WHOLE HEALTH

LUBBOCK, Texas -- United Supermarkets here is expanding its pharmacies' patient-care services.Already in the business of performing immunizations and blood-pressure screenings, the 38-store chain is now helping customers manage their cholesterol levels as well.Early last month United began rolling out sophisticated cholesterol-monitoring devices to its pharmacies. The machines, manufactured by Hayward,

LUBBOCK, Texas -- United Supermarkets here is expanding its pharmacies' patient-care services.

Already in the business of performing immunizations and blood-pressure screenings, the 38-store chain is now helping customers manage their cholesterol levels as well.

Early last month United began rolling out sophisticated cholesterol-monitoring devices to its pharmacies. The machines, manufactured by Hayward, Calif.-based Cholestech Corp., will be in all 25 United stores with pharmacies by January, when ads promoting the service will start to appear in the retailer's monthly circular, said Leland Wehde, director of pharmacy services. The Cholestech machines cost $2,000 each to purchase and install, he said.

"It's not a light investment, but we think it will pay off."

United pharmacies will conduct two kinds of cholesterol-level screenings, using a small sample of blood from a pin-prick in the patient's finger. One is a "fasting" exam -- the patient must refrain from eating for several hours prior to the test to ensure accuracy; the other a "nonfasting" version. The former, which Wehde said gives a more thorough profile of the subject's cardiovascular health, will cost $34. The latter will run $17.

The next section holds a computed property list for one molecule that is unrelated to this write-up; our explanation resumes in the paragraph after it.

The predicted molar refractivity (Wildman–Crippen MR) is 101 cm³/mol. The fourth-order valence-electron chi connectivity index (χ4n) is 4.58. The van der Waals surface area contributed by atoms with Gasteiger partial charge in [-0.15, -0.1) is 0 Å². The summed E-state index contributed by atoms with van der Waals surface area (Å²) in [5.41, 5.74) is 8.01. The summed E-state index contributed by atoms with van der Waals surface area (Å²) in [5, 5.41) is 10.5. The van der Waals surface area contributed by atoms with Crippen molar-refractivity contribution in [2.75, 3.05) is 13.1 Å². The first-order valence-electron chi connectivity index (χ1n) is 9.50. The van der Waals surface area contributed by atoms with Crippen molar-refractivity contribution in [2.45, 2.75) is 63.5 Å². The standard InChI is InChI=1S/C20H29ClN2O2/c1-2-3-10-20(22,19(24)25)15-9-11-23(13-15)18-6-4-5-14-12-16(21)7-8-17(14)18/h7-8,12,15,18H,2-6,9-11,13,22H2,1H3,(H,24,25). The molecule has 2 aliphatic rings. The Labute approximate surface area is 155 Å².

Wehde said interested customers likely will pay for the cholesterol screenings directly, not through insurance plans. "It'll be mostly cash. At this point, not many companies are paying pharmacists to do this."

The retailer has also had preliminary talks with manufacturers of cholesterol-lowering drugs about funding, Wehde said. If a high-cholesterol sufferer could see hard evidence that his drug therapy was working, the thinking goes, he would be more likely to fill his prescription.

United, like many other retail pharmacy operators large and small, wants to become more involved in its customers' health maintenance regimens because the mere filling of prescriptions has become dramatically less profitable than it once was. Wehde noted 75% of United's prescription business now comes from managed-care payers; margins on these third-party-funded purchases have dropped from almost 30% a decade ago to between 11% and 18% today.

"We want to be at a point where our pharmacists are doing more [patient counseling] than filling prescriptions," he said.

Wehde said the pharmacies in all new United stores under construction or on the drawing board, as well as some remodels, will have private offices for pharmacist-customer counseling sessions. United currently has four new stores under construction, with one set to open early next year, he said.

United will extend blood-pressure testing to additional stores next year and is mulling the launch of a diabetes-management program, Wehde said.